Extinction Rebellion has claimed Police Scotland was “dangerous and disproportionate” in using a circular saw to help remove protestors from a Scottish Oil Club event.
The activist group made two complaints to the police following the incident in March 2019 at the National Museum of Scotland in Edinburgh, but neither were upheld.
A new report published by the Police Investigations and Review Commissioner (PIRC) has detailed the complaints and assessed the force’s handling of them.
The watchdog found that Police Scotland had “shortcomings” in its response to the complaints, which centred around use of the saw and what Extinction Rebellion deemed a violation of human rights, adding that the responses were not handled to a reasonable standard.
Police Scotland said it noted the review and is considering the findings.
A spokesperson said it has a “duty to protect” peaceful protestors but “this has to be balanced against the rights of the wider community”.
Extinction Rebellion protestors linked themselves by the neck using D-locks during the incident on March 8 2019 in protest to a dinner being held by the Scottish Oil Club at the venue, when officers used a circular saw to help cut them out.
Police Scotland’s response to the complaints, published by the PIRC, outline that protestors were appealed to several times prior to the operation, and given “numerous opportunities to self-release” prior to and during the process.
Steps were also to protect protestors from cutting techniques through use of a kevlar blanket, goggles and a helmet provided to them.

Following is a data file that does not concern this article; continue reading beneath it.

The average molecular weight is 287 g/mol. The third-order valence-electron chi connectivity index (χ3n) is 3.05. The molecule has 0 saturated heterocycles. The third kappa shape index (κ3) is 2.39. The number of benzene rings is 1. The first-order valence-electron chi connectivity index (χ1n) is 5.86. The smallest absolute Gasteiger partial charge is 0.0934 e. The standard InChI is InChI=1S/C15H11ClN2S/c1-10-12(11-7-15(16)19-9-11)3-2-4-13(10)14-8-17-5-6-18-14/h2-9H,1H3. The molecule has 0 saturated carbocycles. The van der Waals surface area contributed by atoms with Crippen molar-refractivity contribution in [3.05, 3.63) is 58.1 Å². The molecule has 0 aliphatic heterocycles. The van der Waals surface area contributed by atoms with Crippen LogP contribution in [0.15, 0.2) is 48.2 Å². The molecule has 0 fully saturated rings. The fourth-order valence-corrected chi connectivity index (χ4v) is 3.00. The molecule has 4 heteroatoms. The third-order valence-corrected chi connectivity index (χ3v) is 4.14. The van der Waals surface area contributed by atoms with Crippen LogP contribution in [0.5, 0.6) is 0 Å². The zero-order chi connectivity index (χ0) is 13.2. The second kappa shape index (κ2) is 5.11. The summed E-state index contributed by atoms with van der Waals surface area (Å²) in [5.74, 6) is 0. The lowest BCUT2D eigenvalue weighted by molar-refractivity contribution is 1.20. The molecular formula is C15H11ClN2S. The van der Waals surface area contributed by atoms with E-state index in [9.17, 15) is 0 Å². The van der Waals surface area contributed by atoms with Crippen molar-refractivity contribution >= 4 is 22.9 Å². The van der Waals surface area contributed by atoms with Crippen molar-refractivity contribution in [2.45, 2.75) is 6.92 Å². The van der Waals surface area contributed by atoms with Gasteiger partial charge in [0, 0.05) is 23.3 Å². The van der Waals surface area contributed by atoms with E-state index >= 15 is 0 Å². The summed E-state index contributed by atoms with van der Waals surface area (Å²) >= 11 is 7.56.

A “simple to complex” approach was taken, with officers using bolt cutters and a grinder first, but the strength of the bicycle D-locks required the saw.
However Extinction Rebellion argued that it amounted to “dangerous methods by the state”.
The PIRC said that, in its handling of the complaint, Police Scotland “did not adequately explain whether the use of the saw was proportionate to the nature of the alleged offence”.
It added that it agreed that the response did not sufficiently consider ’whether the disruption of a dinner event necessitated the use of industrial cutting equipment’.”
Extinction Rebellion also complained about what is said was a violation of protestor’s right to assembly.
In its response, Police Scotland said “full consideration to the positive and negative obligations in respect of Article 11 ECHR (Right to Assembly) were assessed”, and officers determined that protestors had committed an offence of breach of the peace.
It was therefore “necessary and proportionate” to use the saw in order to make the arrests, Police Scotland said.
However, officers had characterised the protest as “peaceful” in their report and the PIRC said the force needs to address whether that is a contradiction with the claimed offence.
The watchdog also said Police need to explain whether, and if so why, the protestors’ actions were considered severe enough to have caused significant alarm and in what way the conduct was deemed likely to cause serious disturbance to the community.
All charges were dropped against the arrested protestors by May 2019.
Police Scotland has two months to address the issues in the response.
A spokesperson said: “Our response is always proportionate and in this case the protesters were given time to protest before officers acted, using removal tactics only after they refused to comply with multiple requests to unlock themselves.
“The release of protesters from lock-ons was carried out by officers specially trained in the use of specialist cutting equipment. This ensures the safety and protection of protesters and officers.”